A church can accumulate a lot of memories in 104 years. Irving Park Lutheran on Chicago’s Northwest side is a good example.
But while most church memories exist only in the minds of one or two generations, Irving Park found tangible evidence of what may well have been the congregation’s most anguished and finest hour.
|Goran Anderson is one of 388 sons and daughters of Irving Park Lutheran Church on the northwest side of Chicago who served in World War II. Irving Park was founded by Swedish immigrants in 1903 and in the 1920s and ’30s was one of the largest Lutheran congregations in Chicago—at one point boasting a membership of 2,500. Today, current and past members are being reconnected by a dusty box filled with World War II letters sent “home” to Irving Park’s pastor at the time.|
Last fall three parishioners—Lloyd DaMask, Lynette Schroeter and Darcie Wadycki—were cleaning out the church attic when they came across a dusty old cardboard box. Fortunately, they decided to look inside before tossing it.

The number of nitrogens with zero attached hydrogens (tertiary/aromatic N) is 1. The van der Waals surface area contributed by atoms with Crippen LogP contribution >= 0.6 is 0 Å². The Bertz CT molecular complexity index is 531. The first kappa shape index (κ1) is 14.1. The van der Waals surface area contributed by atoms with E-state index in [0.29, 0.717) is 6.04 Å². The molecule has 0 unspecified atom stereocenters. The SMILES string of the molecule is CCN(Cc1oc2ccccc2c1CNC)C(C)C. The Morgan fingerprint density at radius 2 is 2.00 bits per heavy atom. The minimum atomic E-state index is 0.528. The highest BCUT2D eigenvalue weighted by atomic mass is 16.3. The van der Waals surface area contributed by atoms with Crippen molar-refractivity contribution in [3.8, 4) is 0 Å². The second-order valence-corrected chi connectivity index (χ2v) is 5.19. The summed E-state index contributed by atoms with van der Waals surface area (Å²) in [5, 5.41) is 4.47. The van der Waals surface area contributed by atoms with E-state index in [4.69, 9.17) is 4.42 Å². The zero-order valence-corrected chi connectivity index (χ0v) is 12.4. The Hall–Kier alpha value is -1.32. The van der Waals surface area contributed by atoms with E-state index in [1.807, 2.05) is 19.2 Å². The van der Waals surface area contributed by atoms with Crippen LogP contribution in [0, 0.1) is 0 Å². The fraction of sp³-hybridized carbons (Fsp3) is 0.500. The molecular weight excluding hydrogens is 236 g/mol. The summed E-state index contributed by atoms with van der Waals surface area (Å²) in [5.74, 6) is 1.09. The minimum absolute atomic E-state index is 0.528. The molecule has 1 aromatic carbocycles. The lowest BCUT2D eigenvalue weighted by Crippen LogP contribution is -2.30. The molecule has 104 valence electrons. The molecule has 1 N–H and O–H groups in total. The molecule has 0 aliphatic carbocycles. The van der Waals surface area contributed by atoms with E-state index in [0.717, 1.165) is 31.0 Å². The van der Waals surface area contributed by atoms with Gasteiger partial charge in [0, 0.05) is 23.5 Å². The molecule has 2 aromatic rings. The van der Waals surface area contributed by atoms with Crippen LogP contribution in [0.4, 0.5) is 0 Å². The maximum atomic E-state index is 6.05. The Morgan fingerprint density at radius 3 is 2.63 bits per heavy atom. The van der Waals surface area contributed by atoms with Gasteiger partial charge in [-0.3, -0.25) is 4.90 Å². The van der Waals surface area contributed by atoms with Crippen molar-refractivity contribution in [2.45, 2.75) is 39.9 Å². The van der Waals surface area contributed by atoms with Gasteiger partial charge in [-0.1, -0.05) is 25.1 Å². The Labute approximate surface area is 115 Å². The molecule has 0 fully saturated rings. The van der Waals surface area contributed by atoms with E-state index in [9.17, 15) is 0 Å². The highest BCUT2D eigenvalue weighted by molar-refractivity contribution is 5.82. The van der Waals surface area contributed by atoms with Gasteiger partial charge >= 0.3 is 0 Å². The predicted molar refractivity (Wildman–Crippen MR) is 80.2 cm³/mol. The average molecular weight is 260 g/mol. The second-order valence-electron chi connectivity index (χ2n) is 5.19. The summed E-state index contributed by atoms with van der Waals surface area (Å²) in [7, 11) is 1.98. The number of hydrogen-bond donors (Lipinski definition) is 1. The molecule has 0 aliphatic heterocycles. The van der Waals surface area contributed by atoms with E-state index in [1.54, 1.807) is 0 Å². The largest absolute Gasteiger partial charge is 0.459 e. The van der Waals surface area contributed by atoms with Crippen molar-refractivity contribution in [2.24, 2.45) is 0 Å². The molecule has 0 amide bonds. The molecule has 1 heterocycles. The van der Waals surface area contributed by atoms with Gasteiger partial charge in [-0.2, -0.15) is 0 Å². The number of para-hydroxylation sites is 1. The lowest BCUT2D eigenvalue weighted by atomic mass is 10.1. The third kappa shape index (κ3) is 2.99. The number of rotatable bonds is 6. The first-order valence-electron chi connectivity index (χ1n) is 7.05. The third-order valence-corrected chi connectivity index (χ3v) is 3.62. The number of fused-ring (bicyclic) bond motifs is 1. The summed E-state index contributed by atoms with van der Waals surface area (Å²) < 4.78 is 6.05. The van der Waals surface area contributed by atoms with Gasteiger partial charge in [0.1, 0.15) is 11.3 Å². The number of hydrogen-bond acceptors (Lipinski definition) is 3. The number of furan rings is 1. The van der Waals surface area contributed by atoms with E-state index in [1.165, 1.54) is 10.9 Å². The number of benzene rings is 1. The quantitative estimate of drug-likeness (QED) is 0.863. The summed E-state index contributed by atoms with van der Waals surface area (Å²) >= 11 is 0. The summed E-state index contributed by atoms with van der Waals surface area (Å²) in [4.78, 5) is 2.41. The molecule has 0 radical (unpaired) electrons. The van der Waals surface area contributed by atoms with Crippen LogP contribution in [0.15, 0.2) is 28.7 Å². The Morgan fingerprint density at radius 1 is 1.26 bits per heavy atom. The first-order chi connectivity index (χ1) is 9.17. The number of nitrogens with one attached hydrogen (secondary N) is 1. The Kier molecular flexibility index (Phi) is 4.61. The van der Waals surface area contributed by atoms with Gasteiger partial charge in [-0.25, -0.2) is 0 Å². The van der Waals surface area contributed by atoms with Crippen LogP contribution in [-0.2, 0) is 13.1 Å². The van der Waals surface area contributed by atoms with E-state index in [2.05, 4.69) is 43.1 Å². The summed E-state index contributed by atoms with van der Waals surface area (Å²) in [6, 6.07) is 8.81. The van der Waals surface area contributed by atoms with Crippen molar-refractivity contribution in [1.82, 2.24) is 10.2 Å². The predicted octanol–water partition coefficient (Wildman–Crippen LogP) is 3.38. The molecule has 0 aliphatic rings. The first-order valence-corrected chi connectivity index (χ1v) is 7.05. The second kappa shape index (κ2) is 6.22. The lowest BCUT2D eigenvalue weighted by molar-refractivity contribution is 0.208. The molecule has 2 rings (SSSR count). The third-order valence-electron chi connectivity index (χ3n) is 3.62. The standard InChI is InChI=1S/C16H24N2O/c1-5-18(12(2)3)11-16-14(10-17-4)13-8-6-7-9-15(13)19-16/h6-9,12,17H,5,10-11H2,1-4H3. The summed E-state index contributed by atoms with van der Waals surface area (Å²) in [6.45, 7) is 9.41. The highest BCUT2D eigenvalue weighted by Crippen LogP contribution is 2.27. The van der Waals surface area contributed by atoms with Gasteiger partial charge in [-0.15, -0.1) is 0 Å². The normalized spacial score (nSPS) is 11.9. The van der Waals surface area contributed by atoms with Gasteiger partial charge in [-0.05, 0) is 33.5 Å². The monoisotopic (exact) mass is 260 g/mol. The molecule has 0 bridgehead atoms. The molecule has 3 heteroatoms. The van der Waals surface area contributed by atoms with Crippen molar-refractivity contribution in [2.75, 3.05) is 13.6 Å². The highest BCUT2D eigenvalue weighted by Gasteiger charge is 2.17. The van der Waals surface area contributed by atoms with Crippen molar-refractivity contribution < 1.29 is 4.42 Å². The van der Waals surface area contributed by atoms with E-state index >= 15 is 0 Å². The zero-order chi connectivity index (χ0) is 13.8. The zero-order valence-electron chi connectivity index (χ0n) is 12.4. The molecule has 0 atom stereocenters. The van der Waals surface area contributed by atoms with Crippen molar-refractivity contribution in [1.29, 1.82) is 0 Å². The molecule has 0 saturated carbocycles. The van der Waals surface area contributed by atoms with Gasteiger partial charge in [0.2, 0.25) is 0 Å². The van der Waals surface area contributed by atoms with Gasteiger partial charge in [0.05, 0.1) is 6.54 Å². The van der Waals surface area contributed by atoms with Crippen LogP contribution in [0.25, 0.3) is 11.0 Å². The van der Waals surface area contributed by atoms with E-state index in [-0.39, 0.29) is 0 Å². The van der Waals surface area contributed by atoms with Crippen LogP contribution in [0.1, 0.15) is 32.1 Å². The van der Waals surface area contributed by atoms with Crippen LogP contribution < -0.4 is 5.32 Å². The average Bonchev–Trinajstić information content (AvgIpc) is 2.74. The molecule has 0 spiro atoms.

What they found were more than 1,000 letters written to Pastor Joshua Oden (oh-dane), now deceased, during World War II by members of the congregation serving in the U.S. armed forces.
The three turned the letters over to their current pastor, Brooke N. Petersen, and Ralph Greenslade, the congregation’s unofficial historian. Church leaders decided to return the letters to the writers or their surviving families if they could be found.
Greenslade explained how the decision was made: “Someone in a future church ‘housecleaning’ could have viewed the box as merely old clutter that needed to be tossed. We didn’t want that to happen, so we began our journey to find the letter writers or their families.”
In all, Irving Park sent 388 sons and daughters to fight in World War II. Some 239 of them corresponded with Oden.
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